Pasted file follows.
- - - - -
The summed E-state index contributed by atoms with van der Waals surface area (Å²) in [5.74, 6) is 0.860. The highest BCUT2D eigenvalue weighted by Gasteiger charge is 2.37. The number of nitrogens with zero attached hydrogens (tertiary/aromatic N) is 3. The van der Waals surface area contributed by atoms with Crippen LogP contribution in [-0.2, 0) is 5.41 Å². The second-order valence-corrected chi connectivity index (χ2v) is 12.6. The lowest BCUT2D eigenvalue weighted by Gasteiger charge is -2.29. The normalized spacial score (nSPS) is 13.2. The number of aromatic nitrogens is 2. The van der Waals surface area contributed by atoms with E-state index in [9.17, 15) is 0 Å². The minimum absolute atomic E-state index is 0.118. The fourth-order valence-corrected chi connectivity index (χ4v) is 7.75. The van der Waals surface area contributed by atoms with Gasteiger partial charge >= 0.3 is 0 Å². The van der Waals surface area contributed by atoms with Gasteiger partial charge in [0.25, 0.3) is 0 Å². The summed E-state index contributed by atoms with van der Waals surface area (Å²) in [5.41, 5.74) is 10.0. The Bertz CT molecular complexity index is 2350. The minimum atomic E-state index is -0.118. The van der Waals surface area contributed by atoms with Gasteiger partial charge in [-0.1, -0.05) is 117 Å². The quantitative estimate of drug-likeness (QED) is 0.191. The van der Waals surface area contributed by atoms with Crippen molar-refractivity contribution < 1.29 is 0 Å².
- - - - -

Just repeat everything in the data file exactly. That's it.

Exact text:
The summed E-state index contributed by atoms with van der Waals surface area (Å²) in [5.74, 6) is 0.860. The highest BCUT2D eigenvalue weighted by Gasteiger charge is 2.37. The number of nitrogens with zero attached hydrogens (tertiary/aromatic N) is 3. The van der Waals surface area contributed by atoms with Crippen LogP contribution in [-0.2, 0) is 5.41 Å². The second-order valence-corrected chi connectivity index (χ2v) is 12.6. The lowest BCUT2D eigenvalue weighted by Gasteiger charge is -2.29. The normalized spacial score (nSPS) is 13.2. The number of aromatic nitrogens is 2. The van der Waals surface area contributed by atoms with E-state index in [9.17, 15) is 0 Å². The minimum absolute atomic E-state index is 0.118. The fourth-order valence-corrected chi connectivity index (χ4v) is 7.75. The van der Waals surface area contributed by atoms with Gasteiger partial charge >= 0.3 is 0 Å². The van der Waals surface area contributed by atoms with Gasteiger partial charge in [0.25, 0.3) is 0 Å². The summed E-state index contributed by atoms with van der Waals surface area (Å²) in [5.41, 5.74) is 10.0. The Bertz CT molecular complexity index is 2350. The minimum atomic E-state index is -0.118. The van der Waals surface area contributed by atoms with Gasteiger partial charge in [-0.1, -0.05) is 117 Å². The quantitative estimate of drug-likeness (QED) is 0.191. The van der Waals surface area contributed by atoms with Crippen molar-refractivity contribution < 1.29 is 0 Å².